Do you know about the history of the hamburger? It seems that you can get this ubiquitous beef patty sandwiched between two fluffy buns nearly everywhere. You can order a hamburger with whatever toppings you want at nearly every fast food joint in America. That’s not even to mention the many diners and restaurants that will claim they have the best burger in their area– the best hamburger in New York, in Philly, in Chicago!
You can’t deny the universal appeal of the hamburger or its popularity. Top it with cheese and it’s a cheeseburger! Top it with bacon and you’ve made a very good choice. Whether you like it with pickles or onions, lettuce or tomato, or just as many toppings and condiments as you can fit, there’s no wrong way to eat a burger.
So how did this classic dish even come to be? It seems difficult to even imagine life without it. Find out more about the history of the hamburger by reading on.
Some say that the burger was invented in America, and some say the Mongols. Even if the burger were invented in America, the problem is that three different people have all claimed that they were the ones who came up with it!
In the Mongol origin story, legend has it that the Mongols would carry raw beef with them while riding. They would keep it under the saddles of their horses and between the weight of the rider and the saddle squishing it, the meat was tenderized and softer, easier to eat in its raw state. It is said that the Mongols brought this to Russia– the original inspiration for steak tartare. This meal ended up in Germany, where it is said that they modified this dish even further.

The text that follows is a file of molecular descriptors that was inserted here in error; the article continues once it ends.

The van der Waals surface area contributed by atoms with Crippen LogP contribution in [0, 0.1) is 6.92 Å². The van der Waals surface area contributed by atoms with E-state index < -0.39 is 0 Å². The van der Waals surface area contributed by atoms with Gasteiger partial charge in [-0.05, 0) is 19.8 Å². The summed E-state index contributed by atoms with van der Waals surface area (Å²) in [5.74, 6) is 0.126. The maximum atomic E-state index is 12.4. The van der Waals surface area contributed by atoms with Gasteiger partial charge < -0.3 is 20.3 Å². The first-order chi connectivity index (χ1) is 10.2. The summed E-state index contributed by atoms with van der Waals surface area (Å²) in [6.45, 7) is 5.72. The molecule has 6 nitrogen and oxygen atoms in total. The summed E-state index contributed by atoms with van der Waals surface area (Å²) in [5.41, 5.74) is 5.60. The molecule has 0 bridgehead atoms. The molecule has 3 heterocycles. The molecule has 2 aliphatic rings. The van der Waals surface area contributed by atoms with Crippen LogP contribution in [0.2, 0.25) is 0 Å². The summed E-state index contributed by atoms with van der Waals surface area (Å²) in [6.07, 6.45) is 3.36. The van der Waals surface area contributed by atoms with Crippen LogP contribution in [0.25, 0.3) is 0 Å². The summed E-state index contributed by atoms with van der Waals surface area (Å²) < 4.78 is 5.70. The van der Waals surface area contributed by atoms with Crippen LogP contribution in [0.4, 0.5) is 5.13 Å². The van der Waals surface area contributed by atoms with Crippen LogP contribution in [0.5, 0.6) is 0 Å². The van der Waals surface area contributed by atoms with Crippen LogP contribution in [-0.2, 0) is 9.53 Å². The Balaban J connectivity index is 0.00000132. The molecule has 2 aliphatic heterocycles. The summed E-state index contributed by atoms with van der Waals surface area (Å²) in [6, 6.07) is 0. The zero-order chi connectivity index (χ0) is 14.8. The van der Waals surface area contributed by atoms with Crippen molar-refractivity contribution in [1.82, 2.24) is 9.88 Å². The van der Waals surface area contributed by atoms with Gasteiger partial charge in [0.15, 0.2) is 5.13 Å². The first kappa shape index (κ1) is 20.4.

Germans took the idea of this tenderized soft meat and shaped it together, cooking the combined pieces. This was called a Hamburg Steak. The concept of forming small bits of meat together came to America eventually, where multiple people immediately laid claim to coming up with it.
Lois’s Lunch thinks they made the burger in 1900. Louis Lassen is said to have created it for a man in a hurry, broiling the beef patty and placing it between two slices of bread so he could eat it on the go with his hands. It is also said that in 1885, five years prior, Charlie Nagreen invented the burger. The story goes that while selling meatballs at the summer fair, he placed the meatballs in some bread so customers could eat them while walking instead of needing to sit and use utensils.
A third story goes that the Menches brothers invented the burger in Hamburg, New York, in 1885. Charles and Frank Menches were selling sausages when they ran out and had nothing to sell. With some beef on hand, they fried that up instead and sold it at the Hamburg Fair– calling it the hamburger.
So who really invented the burger? No one knows. Either way, it was a process that ended in the burger entering the menu of many a restaurant or eatery, and the world will never be the same.